Richard Hart wrote:
How about an answer to the question, Can contra
callers who don't sing call squares, if so, how?
The answer seems obvious to me, but that’s because I grew up with an eclectic assortment
of squares in various styles, some of which involve no singing at all. Some square dance
communities do singing calls exclusively; in others, the squares are done to fiddle tunes
but in a chanting style in which every word is pitched to a note of the musical scale. If
one’s background is in such a tradition, it can be hard to imagine calling a square
I enjoy playing around with the harmony when I call. But it’s not necessary at all for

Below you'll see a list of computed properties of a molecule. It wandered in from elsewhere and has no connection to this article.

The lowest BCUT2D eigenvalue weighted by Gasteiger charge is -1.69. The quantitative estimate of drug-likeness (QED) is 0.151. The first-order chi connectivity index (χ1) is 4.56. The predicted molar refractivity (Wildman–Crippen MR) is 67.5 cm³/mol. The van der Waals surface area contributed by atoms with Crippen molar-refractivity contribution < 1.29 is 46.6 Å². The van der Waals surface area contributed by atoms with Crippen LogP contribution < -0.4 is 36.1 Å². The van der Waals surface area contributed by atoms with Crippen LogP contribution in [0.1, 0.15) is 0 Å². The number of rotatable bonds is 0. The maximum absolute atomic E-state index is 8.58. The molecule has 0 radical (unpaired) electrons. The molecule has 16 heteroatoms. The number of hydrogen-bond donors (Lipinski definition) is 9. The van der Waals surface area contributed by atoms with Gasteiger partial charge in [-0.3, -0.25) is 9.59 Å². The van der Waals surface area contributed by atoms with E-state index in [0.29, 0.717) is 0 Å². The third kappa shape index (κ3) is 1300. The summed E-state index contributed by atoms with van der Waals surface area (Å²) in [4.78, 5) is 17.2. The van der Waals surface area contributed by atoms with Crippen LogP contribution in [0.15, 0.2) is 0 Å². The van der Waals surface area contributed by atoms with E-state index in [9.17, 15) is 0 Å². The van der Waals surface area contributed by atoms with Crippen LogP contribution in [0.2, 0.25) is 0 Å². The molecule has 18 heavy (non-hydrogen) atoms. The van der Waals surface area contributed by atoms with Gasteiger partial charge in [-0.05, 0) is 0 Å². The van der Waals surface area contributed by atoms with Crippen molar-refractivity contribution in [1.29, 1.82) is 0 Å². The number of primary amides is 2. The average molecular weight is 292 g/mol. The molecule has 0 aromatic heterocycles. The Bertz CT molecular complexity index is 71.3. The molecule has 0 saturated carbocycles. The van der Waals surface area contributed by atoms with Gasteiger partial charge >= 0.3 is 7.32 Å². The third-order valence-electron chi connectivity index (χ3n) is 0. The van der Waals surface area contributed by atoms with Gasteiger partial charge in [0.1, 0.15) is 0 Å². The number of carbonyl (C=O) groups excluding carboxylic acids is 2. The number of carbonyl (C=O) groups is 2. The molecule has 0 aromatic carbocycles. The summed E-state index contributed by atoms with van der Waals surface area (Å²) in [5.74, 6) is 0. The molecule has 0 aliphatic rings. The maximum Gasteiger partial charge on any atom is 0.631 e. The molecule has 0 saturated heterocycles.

effective calling. In fact, if you’re not comfortable doing it, it can get in the way.
It’s quite possible to use either a patter or prompting style, or a combination of both,
without singing a note. Ted Sannella, as he was the first to admit, was not a singer. He
avoided singing calls for the most part; when he did one, such as Life on the Ocean Wave,
it was obvious that he was uncomfortable and he had trouble finding the pitches. Yet he
was one of the most successful and influential phrased-square callers of the 20th century.
He simply spoke his calls rather than singing or harmonizing.
If you look at YouTube videos of callers doing traditional squares (Eastern, Southern or
Western), you can see that most of them don’t try to pitch their voices to the music. Some
have a more shouting style, some are mellower, but nearly all are effective in their own